By the time I had finished that one and tried in vain to repair my mascara and freshened up — well, you never know who you’ll see at an airport — we were about to descend into Lima, where I had a six hour stopover. (Really, I ought to drop that travel agent.) By this point I was feeling decidedly weary, so I thought I would read something to pep me up a bit. Oh, I know, I thought, I’ll read that new one by Caitlin Moran (How to be a Woman). I’d heard it was terrifically good and on the whole, you know, it really is. In fact, some of it is actually quite brilliant. But, well, did you ever have one of those friends: you know, the nice outgoing one who gets a couple of drinks under her belt and becomes AWFULLY LOUD AND SHOUTY? Well, Caitlin Moran is like that friend, but it’s ALL the BLOODY sodding TIME. And she likes to order you about. I for one AM a feminist, obviously, but I am NOT going to stand on a chair, in Lima airport of all places, and start shouting just to prove it to you, Caitlin darling. Sorry!

Anyway, while How to be a Woman made my time at Lima pass quite quickly, it did wear me out even more. So I decided to spend the final leg of my journey reading A Walk in the Park, the new one by Jill Mansell, who is utterly reliable and always comes up trumps. And it was just what I expected: dramatic enough to be interesting, but you know everything’s going to turn out fine in the end, and that’s rather lovely.  And then by the time I’d finished that — at the baggage carousel waiting for all my stuff — my driver was waiting for me, and I was all ready to go out into my favourite city in the world, admittedly looking a little battered with panda eyes and slightly mad hair, but feeling like I’d already had a sort of holiday.  That sounds cheesy, doesn’t it, but hopefully you see what I mean.  Never was good at those metaphor things, or is that a simile?  I do wish I’d paid attention in English.  Anyway, darlings, ciao; and thank you, lovely Bookfoxes, for the invitation!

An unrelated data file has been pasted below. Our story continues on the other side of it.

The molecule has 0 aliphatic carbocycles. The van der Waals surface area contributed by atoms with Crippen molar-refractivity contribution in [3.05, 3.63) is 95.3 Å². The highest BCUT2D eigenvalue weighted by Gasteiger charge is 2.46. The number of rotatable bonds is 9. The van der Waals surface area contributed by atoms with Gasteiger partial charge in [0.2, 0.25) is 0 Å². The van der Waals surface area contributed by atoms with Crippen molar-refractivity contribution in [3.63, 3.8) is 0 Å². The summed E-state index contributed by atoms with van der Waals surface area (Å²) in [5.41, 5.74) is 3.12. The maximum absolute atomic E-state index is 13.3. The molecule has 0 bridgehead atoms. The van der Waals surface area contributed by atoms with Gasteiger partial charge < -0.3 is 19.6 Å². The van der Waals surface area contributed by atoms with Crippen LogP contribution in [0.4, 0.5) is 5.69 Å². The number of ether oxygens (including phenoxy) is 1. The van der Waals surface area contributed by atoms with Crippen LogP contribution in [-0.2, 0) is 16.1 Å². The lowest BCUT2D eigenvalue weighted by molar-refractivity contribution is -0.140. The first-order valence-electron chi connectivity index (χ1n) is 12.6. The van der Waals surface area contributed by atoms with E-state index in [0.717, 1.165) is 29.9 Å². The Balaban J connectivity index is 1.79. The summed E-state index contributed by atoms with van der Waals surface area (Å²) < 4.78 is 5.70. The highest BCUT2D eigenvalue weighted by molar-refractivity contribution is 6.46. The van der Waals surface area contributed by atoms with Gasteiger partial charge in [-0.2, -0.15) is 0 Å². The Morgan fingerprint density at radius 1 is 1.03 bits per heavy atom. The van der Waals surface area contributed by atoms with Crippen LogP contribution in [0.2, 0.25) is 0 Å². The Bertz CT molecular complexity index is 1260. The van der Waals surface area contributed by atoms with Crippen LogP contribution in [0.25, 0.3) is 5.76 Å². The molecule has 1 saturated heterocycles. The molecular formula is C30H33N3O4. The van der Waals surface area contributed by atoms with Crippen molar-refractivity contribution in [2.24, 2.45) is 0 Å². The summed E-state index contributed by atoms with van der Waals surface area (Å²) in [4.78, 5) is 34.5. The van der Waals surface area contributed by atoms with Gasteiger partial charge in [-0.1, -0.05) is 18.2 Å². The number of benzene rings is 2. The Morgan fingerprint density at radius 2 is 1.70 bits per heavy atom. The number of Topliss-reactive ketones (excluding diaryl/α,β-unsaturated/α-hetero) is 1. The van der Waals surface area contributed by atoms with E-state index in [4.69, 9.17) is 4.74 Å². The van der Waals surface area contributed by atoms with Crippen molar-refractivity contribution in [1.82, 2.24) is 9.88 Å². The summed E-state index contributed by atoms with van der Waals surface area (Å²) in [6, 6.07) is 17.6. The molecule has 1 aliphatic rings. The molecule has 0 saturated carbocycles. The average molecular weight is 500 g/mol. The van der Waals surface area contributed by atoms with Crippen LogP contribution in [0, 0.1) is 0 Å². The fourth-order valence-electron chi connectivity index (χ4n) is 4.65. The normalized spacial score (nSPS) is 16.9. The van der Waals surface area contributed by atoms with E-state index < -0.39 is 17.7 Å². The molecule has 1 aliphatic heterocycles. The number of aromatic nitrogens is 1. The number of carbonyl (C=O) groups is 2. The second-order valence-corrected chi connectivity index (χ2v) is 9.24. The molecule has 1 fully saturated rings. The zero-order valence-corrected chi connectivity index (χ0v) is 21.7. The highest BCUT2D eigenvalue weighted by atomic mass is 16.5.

The Hon. Ticky Dogge-Hare lives in Bath and doesn’t really do anything. Her favourite adjective seems to be “lovely.” 

4 comments on “What I Read on (the Way to) my Holidays

  1. Hilary
    March 21, 2012

    Ticky darling! It’s great to see you back. Devastated that you didn’t manage to bring back an Argentine polo player of your very own, after going all that way. I’ll definitely be picking up some of these holiday reading tips, except possibly not Caitlin, who sounds like someone who’d get you thrown out of your favourite nightclub, and I’d hate that!

  2. Ticky Dogge-Hare
    March 21, 2012

    Darling Hilary! Oh, don’t worry about me, you only heard about the start of my holiday. ;) Thank you for your lovely comment! I hope things are just splendid where you are.

    Ticky xxxxxxxxxxxxxxxxxxxxxxxxxxxxxxxxxxxxxxxxxxxxxxxxxxxxxxxxxxxxxx

  3. Kate
    March 21, 2012

    Caitlin Moran is not for shy retiring readers. My teenage daughter told me I’d enjoy How To Be A Woman, I opened the book at random, read about Caitlin’s early masturbation experiences with interest, closed the book and went off to peel the potatoes, feeling old and retiring. So glad you enjoyed it, Ticky, and so relieved you enjoyed Caitlin as little as I did!

  4. Ticky Dogge-Hare
    March 21, 2012

    Kate, darling, thank you for the comment and I feel your pain! I actually think in many ways it is a super book for teenagers, who are going to read whatever they can find about sex anyway; in fact there’s so much that’s fab about the book, but reading it all at once was a colossal error. I had to have a swift pisco sour to calm my nerves!

    Ticky xxxxxxxxxxxxxxxxxxxxxxxxxxxxxxxxxxxxxxxxxxxxxxxxxxxxxxxxxxxxxxx

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  • (The header image is from Aesop's Fables, illustrated by Francis Barlow (1666), and appears courtesy of the Digital and Multimedia Center at the Michigan State University Libraries.)